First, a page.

Ally Courtnall photographed by Yu Tsai in Atlantic City, N.J. Swimsuit by Gil Rodriguez.

Ally Courtnall in the 2021 Sorts Illustrated Swimsuit issue.

Should NCAA Athletes Make More Money Than Swimsuit Models? We Asked One Who’s Both.

Ally Courtnall is a Sports Illustrated Swimsuit Issue rookie and a college star who played soccer and ran track for UCLA. But after graduating from school in 2015, the daughter of NHL alum Russ Courtnall had a difficult decision: train for a possible Olympic spot on the women’s soccer team, or take a break from team sports for the first time in her entire life. 

“I didn’t know who I was if I wasn’t an athlete,” she says. “My whole life, I had been defined by my performance on the field. My body was beat up, but so was my mind. I had some experience with anxiety and depression. And I knew I just had to put my health first.”

Courtnall admits to having a post-grad “identity crisis” until she discovered modeling, “which was so scary and so fun at the same time that I thought, ‘Well, I’ll never be bored doing this!’” She also found “a new kind of team” with the Sports Illustrated Swimsuit Issue rookies, including fellow former athletes like Alex Aust (lacrosse) and Katrina Scott of Tone It Up.

Ally Courtnall photographed by Yu Tsai in Atlantic City, N.J. Swimsuit by bond-eye.

Ally Courtnall wants to help fellow college athletes.

How This Former NCAA Player Is Helping College Athletes Cash In

And just after her Sports Illustrated Swimsuit Issue shoot, Ally Courtnall returned to UCLA to counsel current athletes about “how to maximize the opportunities and build their platform,” so they have more options and experience after leaving the NCAA. 

“My boyfriend [Vikings linebacker Eric Kendricks] and I really support student athletes being able to make money because when we were at UCLA, commercials played on primetime games. I was on so many calendars and posters. [Eric] had jerseys with his name and number sold on them. And that was amazing for us, but the school made money from that, even though we didn’t see a penny of it…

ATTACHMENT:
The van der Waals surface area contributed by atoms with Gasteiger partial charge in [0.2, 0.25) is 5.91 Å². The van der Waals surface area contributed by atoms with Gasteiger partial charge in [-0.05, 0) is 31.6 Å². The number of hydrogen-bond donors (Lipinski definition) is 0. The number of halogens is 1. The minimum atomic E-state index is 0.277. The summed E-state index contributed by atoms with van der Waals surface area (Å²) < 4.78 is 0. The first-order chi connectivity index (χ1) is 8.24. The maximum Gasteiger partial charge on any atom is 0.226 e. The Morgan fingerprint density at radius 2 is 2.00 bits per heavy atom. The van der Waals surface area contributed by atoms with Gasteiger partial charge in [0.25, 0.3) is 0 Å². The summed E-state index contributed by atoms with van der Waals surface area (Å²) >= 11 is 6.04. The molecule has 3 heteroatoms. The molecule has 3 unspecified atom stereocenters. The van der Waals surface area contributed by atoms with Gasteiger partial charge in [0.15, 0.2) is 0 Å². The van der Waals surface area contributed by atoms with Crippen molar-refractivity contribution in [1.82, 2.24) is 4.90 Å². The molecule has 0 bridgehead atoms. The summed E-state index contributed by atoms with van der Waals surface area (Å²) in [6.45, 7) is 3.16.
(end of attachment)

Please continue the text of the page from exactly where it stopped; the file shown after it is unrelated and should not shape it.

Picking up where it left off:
"But college sports have such a huge audience. The players’ talent and dedication, it’s just incredible. They deserve to be rewarded for that, but they also deserve guidance and honesty. Like, what if a tobacco company wants to sponsor them? What if an alcohol company does? Where do they draw the line? They deserve people to help them learn how to navigate all that along the way, because that’s also part of their education.”

Ally Courtnall attends the Sports Illustrated Swimsuit celebration of the launch of the 2021 Issue at Seminole Hard Rock Hotel & Casino on July 23, 2021 in Hollywood, Florida.

Ally Courtnall attends the Sports Illustrated Swimsuit celebration of the launch of the 2021 Issue at Seminole Hard Rock Hotel & Casino on July 23, 2021, in Hollywood, Florida.

How Ally Courtnall Finds a Work-Life Balance

As for Courtnall, she’s finding a big part of her post-college education is shifting her mindset from field goals into life goals. “When you’re an athlete, you have a winner-take-all mentality. You have to! But life has more grey areas,” she says. “It’s taken a long time to shake that perfectionist streak I have, and realize that sometimes when you ‘lose’ something, it’s actually a win because of what you learn and how you grow. 

"As I keep modeling and finding new ways to build my personal platform, I want to help other women find that balance, because it’s what keeps you thriving without being burned out. But yes,” she says, “I will also help you find a really good swimsuit!”

Click here to see more of Ally Courtnall.